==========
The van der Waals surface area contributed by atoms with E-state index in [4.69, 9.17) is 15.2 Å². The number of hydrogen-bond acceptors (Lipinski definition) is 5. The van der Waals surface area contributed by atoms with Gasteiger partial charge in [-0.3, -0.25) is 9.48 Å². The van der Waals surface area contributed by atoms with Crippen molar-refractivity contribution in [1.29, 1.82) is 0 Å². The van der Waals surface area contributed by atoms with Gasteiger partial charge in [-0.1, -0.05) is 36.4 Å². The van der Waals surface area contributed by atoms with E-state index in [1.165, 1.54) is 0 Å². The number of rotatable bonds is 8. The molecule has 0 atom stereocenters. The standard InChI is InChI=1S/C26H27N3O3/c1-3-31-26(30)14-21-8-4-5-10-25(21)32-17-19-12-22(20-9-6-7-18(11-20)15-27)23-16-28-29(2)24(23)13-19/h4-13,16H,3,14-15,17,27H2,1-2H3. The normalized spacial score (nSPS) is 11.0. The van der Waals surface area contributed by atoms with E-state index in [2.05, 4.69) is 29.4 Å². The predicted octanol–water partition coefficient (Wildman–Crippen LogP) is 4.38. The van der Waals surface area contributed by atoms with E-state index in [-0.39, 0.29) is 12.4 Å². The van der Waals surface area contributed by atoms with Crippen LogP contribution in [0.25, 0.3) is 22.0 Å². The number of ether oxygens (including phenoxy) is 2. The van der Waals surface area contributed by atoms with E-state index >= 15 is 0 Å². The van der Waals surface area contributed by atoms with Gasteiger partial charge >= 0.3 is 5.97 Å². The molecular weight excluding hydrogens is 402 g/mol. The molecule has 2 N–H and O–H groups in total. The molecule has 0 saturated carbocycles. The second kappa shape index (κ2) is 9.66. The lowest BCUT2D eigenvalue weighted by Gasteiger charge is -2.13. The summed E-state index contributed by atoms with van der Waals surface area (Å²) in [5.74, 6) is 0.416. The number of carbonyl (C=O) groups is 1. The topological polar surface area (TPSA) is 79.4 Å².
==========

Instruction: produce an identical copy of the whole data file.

The van der Waals surface area contributed by atoms with E-state index in [4.69, 9.17) is 15.2 Å². The number of hydrogen-bond acceptors (Lipinski definition) is 5. The van der Waals surface area contributed by atoms with Gasteiger partial charge in [-0.3, -0.25) is 9.48 Å². The van der Waals surface area contributed by atoms with Crippen molar-refractivity contribution in [1.29, 1.82) is 0 Å². The van der Waals surface area contributed by atoms with Gasteiger partial charge in [-0.1, -0.05) is 36.4 Å². The van der Waals surface area contributed by atoms with E-state index in [1.165, 1.54) is 0 Å². The number of rotatable bonds is 8. The molecule has 0 atom stereocenters. The standard InChI is InChI=1S/C26H27N3O3/c1-3-31-26(30)14-21-8-4-5-10-25(21)32-17-19-12-22(20-9-6-7-18(11-20)15-27)23-16-28-29(2)24(23)13-19/h4-13,16H,3,14-15,17,27H2,1-2H3. The normalized spacial score (nSPS) is 11.0. The van der Waals surface area contributed by atoms with E-state index in [2.05, 4.69) is 29.4 Å². The predicted octanol–water partition coefficient (Wildman–Crippen LogP) is 4.38. The van der Waals surface area contributed by atoms with E-state index in [-0.39, 0.29) is 12.4 Å². The van der Waals surface area contributed by atoms with Crippen LogP contribution in [0.25, 0.3) is 22.0 Å². The number of ether oxygens (including phenoxy) is 2. The van der Waals surface area contributed by atoms with E-state index >= 15 is 0 Å². The van der Waals surface area contributed by atoms with Gasteiger partial charge >= 0.3 is 5.97 Å². The molecular weight excluding hydrogens is 402 g/mol. The molecule has 2 N–H and O–H groups in total. The molecule has 0 saturated carbocycles. The second kappa shape index (κ2) is 9.66. The lowest BCUT2D eigenvalue weighted by Gasteiger charge is -2.13. The summed E-state index contributed by atoms with van der Waals surface area (Å²) in [5.74, 6) is 0.416. The number of carbonyl (C=O) groups is 1. The topological polar surface area (TPSA) is 79.4 Å².